Erik Graff
Feb 28, 2015 Erik Graff rated it really liked it  ·  review of another edition
Recommends it for: everyone
Recommended to Erik by: Peter Smith
Shelves: sciences
As a kid my serious interests were scientific. I collected feathers, insects, rocks and fossils; maintained an aerospace scrapbook; kept a journal about space exploration; and read a lot of science books ranging from popular stuff and textbooks to serious works from the library which I hardly understood. My greatest intellectual interests by junior high were in cosmology and astronomy.

During middle school, or possibly during the freshman year in high school, I started going to the library to rea
...more
Robert
Nov 01, 2014 Robert rated it really liked it  ·  review of another edition
The aim of this book is to introduce people without a strong physics (or even scientific) background to the special and general theories of relativity - theories that Einstein was the primary developer of. Einstein assumes the reader has passes a "university matriculation exam." What that meant in the first half of the 20th Century, I don't know but in practice what's required is the level of algebra I had by age 16 plus a smattering of mentions of the square root of minus 1. I also found basic ...more
Adam
The theory of relativity is amazing and important, but contrary to what the tagline says, Einstein himself is probably not the best person to have explain it to you. I read this class for Freshman Studies in college, and I honestly have to admit that I wouldn't have gotten much of it without the significant aid of in-depth lectures and classroom discussions. This is not because the ideas themselves are too complex, but because Einstein fails in his attempt to make his ideas understood to a layma ...more
Mohamed al-Jamri
Mar 13, 2016 Mohamed al-Jamri rated it it was ok
هذا التقييم ليس لعبقرية آينشتاين بل لكتابه ومهاراته في الكتابة

من المفترض أن هذا الكتاب موجه للعامة ولمن ليس لديهم اطلاع غزير بالرياضيات والفيزياء، ولكن شرحه غير واضح وصعب الفهم. قرأت عن النظرية النسبية في أكثر من كتاب وشاهدت وثائقيات حولها واعتقد أني أفهم مبادءها الأساسية ولكني أردت القراءة عنها من صاحبها نفسه، فوجدت أن غيره كان أفضل منه في تبسيطها وشرحها، فكتابه مليء بالمعادلات والمصطلحات الرياضية.

أثار فضولي أمران في الكتاب، الأول هو استخدام آينشتاين لمصطلح "النجوم الثابتة" بالرغم أن العالم إدم
...more
Heather Cawte
Mar 23, 2011 Heather Cawte rated it it was amazing
Read on my Kindle, free from Project Gutenberg.

The biggest problem I had with this was actually one of presentation. The team which had prepared it for release had presented all the equations as jpegs, a reasonable idea when reading it in HTML, but not a good one when reading it on a Kindle! Still, who am I kidding - the equations probably wouldn't have made sense to me anyway....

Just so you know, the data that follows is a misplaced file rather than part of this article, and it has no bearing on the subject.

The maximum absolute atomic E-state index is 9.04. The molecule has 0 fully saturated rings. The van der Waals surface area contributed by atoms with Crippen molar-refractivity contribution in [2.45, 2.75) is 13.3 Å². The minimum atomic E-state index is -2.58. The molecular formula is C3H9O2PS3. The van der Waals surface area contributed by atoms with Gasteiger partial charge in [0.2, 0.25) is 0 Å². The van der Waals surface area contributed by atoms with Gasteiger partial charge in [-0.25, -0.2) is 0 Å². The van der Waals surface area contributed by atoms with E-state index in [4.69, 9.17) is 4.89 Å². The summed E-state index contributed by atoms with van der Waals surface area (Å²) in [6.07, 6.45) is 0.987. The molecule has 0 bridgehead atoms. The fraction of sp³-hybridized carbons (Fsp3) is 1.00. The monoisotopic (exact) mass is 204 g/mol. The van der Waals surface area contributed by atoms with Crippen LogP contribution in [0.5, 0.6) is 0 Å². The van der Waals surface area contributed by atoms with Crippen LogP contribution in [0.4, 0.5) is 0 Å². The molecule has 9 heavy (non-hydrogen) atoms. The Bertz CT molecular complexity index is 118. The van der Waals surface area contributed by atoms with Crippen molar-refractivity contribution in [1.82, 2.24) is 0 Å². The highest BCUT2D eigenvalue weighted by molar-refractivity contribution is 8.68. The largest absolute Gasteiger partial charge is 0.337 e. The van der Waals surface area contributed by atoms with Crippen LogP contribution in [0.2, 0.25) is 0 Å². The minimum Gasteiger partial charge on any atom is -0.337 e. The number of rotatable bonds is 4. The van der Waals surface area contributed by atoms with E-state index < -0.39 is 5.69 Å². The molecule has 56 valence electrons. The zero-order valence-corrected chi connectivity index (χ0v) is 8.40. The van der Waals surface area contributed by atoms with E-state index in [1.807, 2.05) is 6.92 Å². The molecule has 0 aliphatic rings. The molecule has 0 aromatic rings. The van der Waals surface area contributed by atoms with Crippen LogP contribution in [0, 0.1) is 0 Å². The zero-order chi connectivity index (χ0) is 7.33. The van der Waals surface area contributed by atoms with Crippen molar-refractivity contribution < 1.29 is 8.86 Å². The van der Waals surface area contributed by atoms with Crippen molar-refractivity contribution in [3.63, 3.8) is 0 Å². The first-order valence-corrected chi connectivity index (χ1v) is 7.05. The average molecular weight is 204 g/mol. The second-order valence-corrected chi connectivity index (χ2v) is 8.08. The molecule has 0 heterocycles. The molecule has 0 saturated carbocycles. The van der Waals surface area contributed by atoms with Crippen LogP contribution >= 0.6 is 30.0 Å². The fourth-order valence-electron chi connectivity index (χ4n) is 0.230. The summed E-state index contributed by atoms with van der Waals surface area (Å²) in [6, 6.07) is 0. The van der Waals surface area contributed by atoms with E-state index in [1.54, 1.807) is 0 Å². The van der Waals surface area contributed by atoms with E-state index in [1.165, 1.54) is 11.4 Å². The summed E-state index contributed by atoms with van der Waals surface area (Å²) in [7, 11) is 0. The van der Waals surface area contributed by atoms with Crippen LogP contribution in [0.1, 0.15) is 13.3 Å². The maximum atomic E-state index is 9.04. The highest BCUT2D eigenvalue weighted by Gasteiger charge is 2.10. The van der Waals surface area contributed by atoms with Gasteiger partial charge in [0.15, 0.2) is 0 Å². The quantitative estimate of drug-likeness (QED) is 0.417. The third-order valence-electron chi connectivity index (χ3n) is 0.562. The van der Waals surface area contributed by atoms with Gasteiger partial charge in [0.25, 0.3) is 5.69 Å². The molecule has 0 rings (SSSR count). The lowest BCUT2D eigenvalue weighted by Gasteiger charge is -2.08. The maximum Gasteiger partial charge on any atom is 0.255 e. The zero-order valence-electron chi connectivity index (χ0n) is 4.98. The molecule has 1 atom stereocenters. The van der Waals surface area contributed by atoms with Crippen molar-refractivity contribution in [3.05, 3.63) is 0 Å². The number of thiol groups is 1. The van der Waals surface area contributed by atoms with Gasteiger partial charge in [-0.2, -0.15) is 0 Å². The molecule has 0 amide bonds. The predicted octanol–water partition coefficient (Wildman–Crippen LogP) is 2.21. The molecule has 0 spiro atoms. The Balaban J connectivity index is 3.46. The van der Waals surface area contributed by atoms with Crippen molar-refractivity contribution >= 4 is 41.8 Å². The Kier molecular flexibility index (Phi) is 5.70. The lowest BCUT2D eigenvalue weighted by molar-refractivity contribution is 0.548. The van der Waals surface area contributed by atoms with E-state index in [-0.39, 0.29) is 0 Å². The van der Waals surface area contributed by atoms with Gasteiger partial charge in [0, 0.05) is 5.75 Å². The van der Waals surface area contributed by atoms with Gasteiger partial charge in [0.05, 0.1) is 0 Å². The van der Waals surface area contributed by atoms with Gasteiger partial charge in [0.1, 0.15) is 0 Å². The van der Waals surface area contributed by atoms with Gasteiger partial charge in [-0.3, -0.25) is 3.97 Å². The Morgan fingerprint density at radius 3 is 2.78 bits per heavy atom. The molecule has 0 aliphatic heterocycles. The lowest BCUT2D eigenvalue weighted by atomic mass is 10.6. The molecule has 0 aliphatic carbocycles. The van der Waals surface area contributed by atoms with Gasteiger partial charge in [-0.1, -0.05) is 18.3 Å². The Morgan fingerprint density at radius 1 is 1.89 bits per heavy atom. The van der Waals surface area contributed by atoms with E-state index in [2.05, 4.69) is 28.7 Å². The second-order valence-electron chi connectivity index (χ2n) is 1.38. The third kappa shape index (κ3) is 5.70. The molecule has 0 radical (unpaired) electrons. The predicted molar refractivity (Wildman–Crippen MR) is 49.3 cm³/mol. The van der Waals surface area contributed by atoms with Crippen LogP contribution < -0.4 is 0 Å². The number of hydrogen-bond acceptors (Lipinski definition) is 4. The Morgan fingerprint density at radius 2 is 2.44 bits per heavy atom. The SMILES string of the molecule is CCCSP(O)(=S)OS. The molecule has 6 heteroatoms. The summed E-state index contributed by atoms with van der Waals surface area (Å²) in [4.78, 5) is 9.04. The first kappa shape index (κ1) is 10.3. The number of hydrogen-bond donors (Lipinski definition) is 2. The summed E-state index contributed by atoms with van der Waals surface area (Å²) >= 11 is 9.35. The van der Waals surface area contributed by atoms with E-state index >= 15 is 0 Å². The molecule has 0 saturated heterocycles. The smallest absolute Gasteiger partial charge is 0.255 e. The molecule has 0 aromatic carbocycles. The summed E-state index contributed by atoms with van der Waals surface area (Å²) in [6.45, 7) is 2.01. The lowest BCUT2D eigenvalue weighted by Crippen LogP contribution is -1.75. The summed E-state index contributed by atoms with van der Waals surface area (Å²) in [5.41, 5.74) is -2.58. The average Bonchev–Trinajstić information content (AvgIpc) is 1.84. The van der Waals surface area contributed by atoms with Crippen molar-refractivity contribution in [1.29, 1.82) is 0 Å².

I am an arts graduate trying to understand relativity. I've read Hawking, and I've read Cox, and I thought I should r
...more
Þróndr
Jul 17, 2015 Þróndr rated it really liked it  ·  review of another edition
Shelves: science, nonfiction
This year is the centennial of the publication of Einstein's general theory of relativity. I got my hands on the Pi Press edition, which was published 10 years ago (coinciding with the centennial of the special theory of relativity.) Yesterday, the New Horizons spacecraft flew past Pluto, sending huge volumes of information back to Earth - and the day before, CERN announced that the LHC has found proof of the existence of the pentaquark. Science continues to reach new frontiers, though nothing t ...more
Mohamed
Oct 07, 2012 Mohamed rated it it was amazing
How dare I give this masterpiece less than 5 stars ?! Although I could hardly claim that I understood 10 percent of the book ! What he was talking about ?! Moving reference bodies, Euclidean geometry, Newtonian theory of gravitation, ..... What ?! We don't see the real length of things as everything is moving in the space ! Length is relative as well as mass ! So what is real ? Is there one single thing that all human can agree on it ?! Relativity can be applied on other aspects of life other th ...more
Arya Ptb
Oct 09, 2015 Arya Ptb rated it really liked it
The best "for dummies" book ever. Written by the master himself, explaining it all with great depth and as simply as possible.
I feel that the General Theory was not covered in any real sense, probably because it would have been too difficult for us. While still appreciating Einstein's visual demonstrations and thought experiments, I wouldn't have minded a few more equations and formulas either, to combine the powers of intuition and precision.
Tara S.
May 02, 2016 Tara S. rated it really liked it